However, there are also fundamental differences. In Japan, the government limited itself to providing a vision and administrative guidance, without direct intervention or massive incentive programs. In addition, the financing through the banking system passed through the channel of private financial institutions, which followed the seed-financing granted by some (few) public banks, but were mainly driven by the competition between groups. It was an industrial and export-promotion policy based on competition among private actors, who were invited to coordinate, especially - if not exclusively - in the phases of economic slowdown. In Japan, with rare exceptions, there were no state-run enterprises. Moreover, foreign direct investments were few and discouraged, unlike in China. In short, Japanese companies and private groups were much more solid and competitive: they attacked foreign markets after gaining a share of the large, then expanding, domestic market.
Moreover, one further difference with Japan’s industrial policy, i.e. the timing of the import-substitution and export-target mix vis-à-vis the growth of the internal market, makes the Chinese plan more worrying for the rest of the world.
Unlike Japan, which was rather isolated commercially from the rest of the world, China is today well integrated into a vast number of industrial sectors in which it plays a significant role either as a final market or as an important supplier. Admitted but not granted that it will not violate WTO rules against technology substitution, MIC2025 sets targets for achieving 70% “self-sufficiency” in core components and basic materials in industries like aerospace equipment and telecommunication equipment by 2025. A massive import-substitution policy by China with the aim to achieve “self-sufficiency” would be most disrupting for supply chains and corporate profits around the world, most notably in countries like South Korea and Germany, where high-tech sectors are heavily intertwined with Chinese firms and constitute a large share of industrial output and exports.
There are other crucial differences between Japan’s policies for industrial upgrading in the decades after WWII and China’s today. Long-term sustained industrial development in Japan – the Japanese economic miracle – was established through private sector growth, by introducing regulations and protectionism and only later by focussing on trade expansion. The Japanese keiretsu (a set of companies that share common business activities) went through serious economic improvements and restructuring that spurred an efficient allocation of resources and made them competitive internationally. On the contrary, state-run development in China is often highly inefficient, in that the government usually grants funding, irrespective of the degree of success, be it on export markets or on internal improvements. This is likely to turn a large percentage of the government’s support inefficient, as many firms will enter the market to profit from subsidies in the short term instead of developing long-term competitiveness.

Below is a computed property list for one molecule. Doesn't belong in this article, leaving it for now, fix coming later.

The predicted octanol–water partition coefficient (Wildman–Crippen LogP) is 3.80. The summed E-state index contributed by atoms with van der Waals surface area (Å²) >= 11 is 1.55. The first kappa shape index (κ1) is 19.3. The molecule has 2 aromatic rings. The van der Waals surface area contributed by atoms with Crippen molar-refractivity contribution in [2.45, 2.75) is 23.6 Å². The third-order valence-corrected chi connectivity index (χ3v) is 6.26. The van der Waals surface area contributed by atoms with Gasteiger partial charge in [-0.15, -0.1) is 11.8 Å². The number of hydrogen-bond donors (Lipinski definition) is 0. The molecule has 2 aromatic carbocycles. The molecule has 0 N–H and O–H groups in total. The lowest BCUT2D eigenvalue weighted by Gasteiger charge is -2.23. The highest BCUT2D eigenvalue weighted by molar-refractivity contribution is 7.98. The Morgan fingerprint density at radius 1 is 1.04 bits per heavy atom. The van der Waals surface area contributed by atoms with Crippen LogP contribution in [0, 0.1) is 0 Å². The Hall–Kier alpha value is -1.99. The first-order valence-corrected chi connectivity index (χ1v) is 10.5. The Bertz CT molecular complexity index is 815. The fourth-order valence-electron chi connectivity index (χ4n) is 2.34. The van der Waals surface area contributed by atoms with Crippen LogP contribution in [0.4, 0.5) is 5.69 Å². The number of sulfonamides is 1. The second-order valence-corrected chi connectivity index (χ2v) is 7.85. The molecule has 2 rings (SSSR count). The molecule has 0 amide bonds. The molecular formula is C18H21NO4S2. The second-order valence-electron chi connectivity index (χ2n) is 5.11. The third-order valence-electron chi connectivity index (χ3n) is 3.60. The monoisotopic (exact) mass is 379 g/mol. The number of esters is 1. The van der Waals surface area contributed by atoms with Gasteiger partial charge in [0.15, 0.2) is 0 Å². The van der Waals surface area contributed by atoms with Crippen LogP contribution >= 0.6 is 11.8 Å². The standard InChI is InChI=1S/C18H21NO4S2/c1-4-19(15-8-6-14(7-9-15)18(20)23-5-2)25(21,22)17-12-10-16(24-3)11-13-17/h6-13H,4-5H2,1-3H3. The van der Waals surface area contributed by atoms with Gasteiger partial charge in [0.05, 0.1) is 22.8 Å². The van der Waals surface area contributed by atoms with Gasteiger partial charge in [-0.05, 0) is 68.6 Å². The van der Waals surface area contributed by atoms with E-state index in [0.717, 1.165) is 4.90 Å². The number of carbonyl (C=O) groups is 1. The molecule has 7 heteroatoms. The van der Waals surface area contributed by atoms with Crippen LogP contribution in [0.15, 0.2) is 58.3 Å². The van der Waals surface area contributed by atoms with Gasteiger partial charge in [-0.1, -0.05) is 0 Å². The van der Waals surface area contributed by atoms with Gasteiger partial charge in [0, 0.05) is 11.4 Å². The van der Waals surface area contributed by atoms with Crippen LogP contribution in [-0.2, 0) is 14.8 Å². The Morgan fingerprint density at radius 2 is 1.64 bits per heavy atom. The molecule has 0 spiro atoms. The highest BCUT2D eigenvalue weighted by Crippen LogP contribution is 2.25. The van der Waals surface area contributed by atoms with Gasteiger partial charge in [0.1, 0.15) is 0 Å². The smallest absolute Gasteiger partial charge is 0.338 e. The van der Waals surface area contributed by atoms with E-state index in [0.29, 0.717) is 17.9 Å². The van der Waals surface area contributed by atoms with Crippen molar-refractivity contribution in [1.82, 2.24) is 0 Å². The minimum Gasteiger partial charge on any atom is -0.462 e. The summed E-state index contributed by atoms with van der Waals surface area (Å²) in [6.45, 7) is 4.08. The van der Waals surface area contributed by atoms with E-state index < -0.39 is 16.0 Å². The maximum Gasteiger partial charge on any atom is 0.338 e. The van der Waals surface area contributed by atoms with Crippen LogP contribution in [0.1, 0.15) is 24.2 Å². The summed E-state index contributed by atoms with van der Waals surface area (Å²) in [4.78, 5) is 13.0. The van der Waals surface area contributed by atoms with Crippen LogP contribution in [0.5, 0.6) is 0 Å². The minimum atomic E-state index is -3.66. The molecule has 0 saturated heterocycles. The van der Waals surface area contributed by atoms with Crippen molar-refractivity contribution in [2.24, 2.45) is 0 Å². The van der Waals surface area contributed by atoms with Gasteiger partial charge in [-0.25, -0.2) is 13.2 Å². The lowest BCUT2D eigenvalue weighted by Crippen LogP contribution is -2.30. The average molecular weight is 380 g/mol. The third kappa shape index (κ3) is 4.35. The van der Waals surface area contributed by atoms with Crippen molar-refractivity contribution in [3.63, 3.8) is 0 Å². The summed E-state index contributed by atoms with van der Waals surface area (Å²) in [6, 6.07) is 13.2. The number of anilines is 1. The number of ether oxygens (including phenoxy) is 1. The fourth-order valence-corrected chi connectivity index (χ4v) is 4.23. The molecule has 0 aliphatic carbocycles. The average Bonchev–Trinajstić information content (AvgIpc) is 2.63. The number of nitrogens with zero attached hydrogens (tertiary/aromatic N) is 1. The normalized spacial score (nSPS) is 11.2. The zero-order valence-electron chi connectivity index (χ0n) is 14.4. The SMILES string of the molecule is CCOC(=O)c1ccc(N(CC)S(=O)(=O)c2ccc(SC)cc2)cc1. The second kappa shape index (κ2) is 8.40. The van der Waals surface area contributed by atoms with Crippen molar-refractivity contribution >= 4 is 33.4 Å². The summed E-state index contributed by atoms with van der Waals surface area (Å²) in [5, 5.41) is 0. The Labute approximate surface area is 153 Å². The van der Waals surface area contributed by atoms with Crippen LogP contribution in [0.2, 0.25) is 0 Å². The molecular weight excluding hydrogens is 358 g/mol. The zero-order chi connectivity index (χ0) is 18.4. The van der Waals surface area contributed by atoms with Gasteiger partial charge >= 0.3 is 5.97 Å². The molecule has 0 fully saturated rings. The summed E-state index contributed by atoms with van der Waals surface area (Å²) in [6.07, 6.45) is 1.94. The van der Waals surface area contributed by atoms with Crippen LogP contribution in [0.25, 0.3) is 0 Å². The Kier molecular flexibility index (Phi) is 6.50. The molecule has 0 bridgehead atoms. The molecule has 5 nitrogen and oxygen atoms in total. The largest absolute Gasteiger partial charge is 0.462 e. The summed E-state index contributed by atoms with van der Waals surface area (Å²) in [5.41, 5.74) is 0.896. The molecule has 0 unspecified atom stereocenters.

What happened in Japan since the early 1990s is very instructive about the possible scenarios for China’s ambitions. By the 1990s, population growth started to slow down and the workforce was no longer expanding as it did in previous decades. Nonetheless, productivity (per worker) was and remained high. China’s development trajectory presents similarities: as population growth declines and wages rise, the need is more urgent to find new sources of productivity growth. However, productivity in China is not as high as it was in Japan in the same stage of industrial development. This makes it much harder for China to establish new sources of growth, most notably because the overall global advancement of manufacturing continues and the technology frontier stretches continuously ahead. Maybe this is why, in the incipient fourth industrial revolution – the digitisation of manufacturing – China’s aim of increasing “indigenous innovation” often reads as developing Chinese technology and products, “through co-innovation and re-innovation based on the assimilation of imported technologies”. This is a long way to go to become an industrial superpower.
While "reciprocity" has been widely advocated as the right approach in economic and trade relations with China, by Trump and by most other industrial economies, the ongoing evolution of manufacturing could seriously challenge China’s twentieth century-type industrial approach for the twenty-first-century industrial advancement. Increasing servicification of manufacturing today implies a high service value added in manufacturing, even more so in smart manufacturing, and reduces the scope for real self-sufficiency in manufacturing sectors, while at the same time increasing dependence on foreign value added. In a country that became the second largest economy in the world by integrating itself with most of it, self-sufficiency reminds of the bad old days of inward-oriented policies that headed to rather different and dismal results.
*The author would like to thank Corrado Molteni for comments and suggestions on a previous draft of this article.
The views and opinions expressed in this article are those of the authors and do not necessarily reflect the official policy or position of the Italian Institute for International Political Studies (ISPI)